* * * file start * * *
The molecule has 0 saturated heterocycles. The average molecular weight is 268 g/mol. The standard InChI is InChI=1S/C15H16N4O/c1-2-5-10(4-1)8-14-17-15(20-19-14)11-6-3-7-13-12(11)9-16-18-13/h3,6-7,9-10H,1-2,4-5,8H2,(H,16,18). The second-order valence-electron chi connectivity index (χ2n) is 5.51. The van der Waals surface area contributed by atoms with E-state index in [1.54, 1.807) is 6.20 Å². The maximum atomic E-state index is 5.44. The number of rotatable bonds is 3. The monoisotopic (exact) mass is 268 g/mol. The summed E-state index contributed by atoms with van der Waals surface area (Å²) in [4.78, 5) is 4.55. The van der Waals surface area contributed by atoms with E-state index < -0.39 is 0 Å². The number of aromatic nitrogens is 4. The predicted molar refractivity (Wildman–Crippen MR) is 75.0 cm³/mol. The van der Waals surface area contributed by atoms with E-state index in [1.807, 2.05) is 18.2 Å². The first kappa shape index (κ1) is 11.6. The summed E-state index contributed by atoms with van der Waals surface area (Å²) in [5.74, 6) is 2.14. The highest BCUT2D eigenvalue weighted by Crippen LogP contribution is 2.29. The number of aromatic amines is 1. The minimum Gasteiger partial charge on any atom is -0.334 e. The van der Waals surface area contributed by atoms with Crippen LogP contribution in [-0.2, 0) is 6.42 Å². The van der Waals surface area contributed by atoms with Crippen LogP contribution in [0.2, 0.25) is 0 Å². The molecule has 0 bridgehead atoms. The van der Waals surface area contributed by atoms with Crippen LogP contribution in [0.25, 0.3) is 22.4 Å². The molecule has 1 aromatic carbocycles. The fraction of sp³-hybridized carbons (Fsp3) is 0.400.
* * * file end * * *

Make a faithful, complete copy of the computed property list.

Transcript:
The molecule has 0 saturated heterocycles. The average molecular weight is 268 g/mol. The standard InChI is InChI=1S/C15H16N4O/c1-2-5-10(4-1)8-14-17-15(20-19-14)11-6-3-7-13-12(11)9-16-18-13/h3,6-7,9-10H,1-2,4-5,8H2,(H,16,18). The second-order valence-electron chi connectivity index (χ2n) is 5.51. The van der Waals surface area contributed by atoms with E-state index in [1.54, 1.807) is 6.20 Å². The maximum atomic E-state index is 5.44. The number of rotatable bonds is 3. The monoisotopic (exact) mass is 268 g/mol. The summed E-state index contributed by atoms with van der Waals surface area (Å²) in [4.78, 5) is 4.55. The van der Waals surface area contributed by atoms with E-state index < -0.39 is 0 Å². The number of aromatic nitrogens is 4. The predicted molar refractivity (Wildman–Crippen MR) is 75.0 cm³/mol. The van der Waals surface area contributed by atoms with E-state index in [1.807, 2.05) is 18.2 Å². The first kappa shape index (κ1) is 11.6. The summed E-state index contributed by atoms with van der Waals surface area (Å²) in [5.74, 6) is 2.14. The highest BCUT2D eigenvalue weighted by Crippen LogP contribution is 2.29. The number of aromatic amines is 1. The minimum Gasteiger partial charge on any atom is -0.334 e. The van der Waals surface area contributed by atoms with Crippen LogP contribution in [-0.2, 0) is 6.42 Å². The van der Waals surface area contributed by atoms with Crippen LogP contribution in [0.2, 0.25) is 0 Å². The molecule has 0 bridgehead atoms. The van der Waals surface area contributed by atoms with Crippen LogP contribution in [0.25, 0.3) is 22.4 Å². The molecule has 1 aromatic carbocycles. The fraction of sp³-hybridized carbons (Fsp3) is 0.400.